The Baltimore Board of Estimates has approved the city's purchase of $20 million in cyber liability coverage, according to The Baltimore Sun. Baltimore officials previously discussed buying cyber insurance in August after cybercriminals launched a ransomware attack against the city earlier in the year.
Baltimore's cyber liability insurance covers any disruptions to city networks over the next year, The Baltimore Sun reported. The coverage includes two plans: one that offers $10 million in liability coverage from Chubb Insurance at a cost of $500,103 in premiums, and another that features $10 million in excess coverage from AXA XL Insurance at a cost of $335,000.
Both of Baltimore's cyber liability insurance plans have a $1 million deductible, The Baltimore Sun indicated. Also, Baltimore's cyber liability coverage will remain in effect for one year.
The City of Baltimore's decision to purchase cyber insurance comes after Baltimore officials recently announced that Frank Johnson would no longer serve as the city's CIO. Johnson was Baltimore's CIO when this year's ransomware attack occurred.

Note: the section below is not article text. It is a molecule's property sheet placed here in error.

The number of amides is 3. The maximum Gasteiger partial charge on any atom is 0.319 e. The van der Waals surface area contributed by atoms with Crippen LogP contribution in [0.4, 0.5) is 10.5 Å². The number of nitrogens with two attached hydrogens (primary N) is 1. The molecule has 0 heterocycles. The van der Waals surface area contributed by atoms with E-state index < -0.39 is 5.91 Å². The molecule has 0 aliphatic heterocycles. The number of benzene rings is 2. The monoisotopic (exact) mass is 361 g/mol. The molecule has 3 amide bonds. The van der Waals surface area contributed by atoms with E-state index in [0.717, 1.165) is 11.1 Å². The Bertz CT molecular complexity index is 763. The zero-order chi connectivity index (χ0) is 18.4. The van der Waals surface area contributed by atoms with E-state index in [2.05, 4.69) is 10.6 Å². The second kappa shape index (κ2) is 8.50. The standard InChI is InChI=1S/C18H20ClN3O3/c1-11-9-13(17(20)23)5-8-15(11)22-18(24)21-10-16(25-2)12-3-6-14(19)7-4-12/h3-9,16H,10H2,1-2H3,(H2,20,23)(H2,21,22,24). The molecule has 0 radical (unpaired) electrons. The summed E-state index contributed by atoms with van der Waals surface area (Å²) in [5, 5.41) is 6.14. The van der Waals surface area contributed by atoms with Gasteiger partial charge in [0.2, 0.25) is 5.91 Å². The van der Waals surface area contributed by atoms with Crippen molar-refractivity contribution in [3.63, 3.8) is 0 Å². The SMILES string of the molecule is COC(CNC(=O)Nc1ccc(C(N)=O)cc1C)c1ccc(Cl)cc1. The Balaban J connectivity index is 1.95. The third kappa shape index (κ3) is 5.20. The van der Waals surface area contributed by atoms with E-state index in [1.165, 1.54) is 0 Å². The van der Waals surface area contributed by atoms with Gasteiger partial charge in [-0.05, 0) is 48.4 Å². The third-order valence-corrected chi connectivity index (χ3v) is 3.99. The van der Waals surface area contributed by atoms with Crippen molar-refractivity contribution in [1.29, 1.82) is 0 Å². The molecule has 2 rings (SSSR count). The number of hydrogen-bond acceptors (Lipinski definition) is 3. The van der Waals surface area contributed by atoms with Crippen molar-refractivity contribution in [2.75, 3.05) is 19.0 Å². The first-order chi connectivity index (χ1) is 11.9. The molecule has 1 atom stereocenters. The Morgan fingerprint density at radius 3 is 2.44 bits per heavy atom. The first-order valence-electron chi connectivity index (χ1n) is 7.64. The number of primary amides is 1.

Johnson was placed on unpaid leave last month. He has been replaced by Baltimore VP of IT Todd Carter, who took over for Johnson as the city's acting CIO in September.
A Closer Look at the Baltimore Ransomware Attack
The Baltimore ransomware attack was discovered May 7. Cybercriminals used RobbinHood (aka RobinHood) ransomware during the attack and demanded about $100,000 in Bitcoin to unlock hijacked files; they also shut down most of the city's servers and some government applications.
Baltimore officials have created a review board to audit the city's cybersecurity response and preparation following the ransomware attack. In addition, they have transferred $6 million from a fund for parks and public facilities to help cover "remediation and hardening" costs associated with the attack.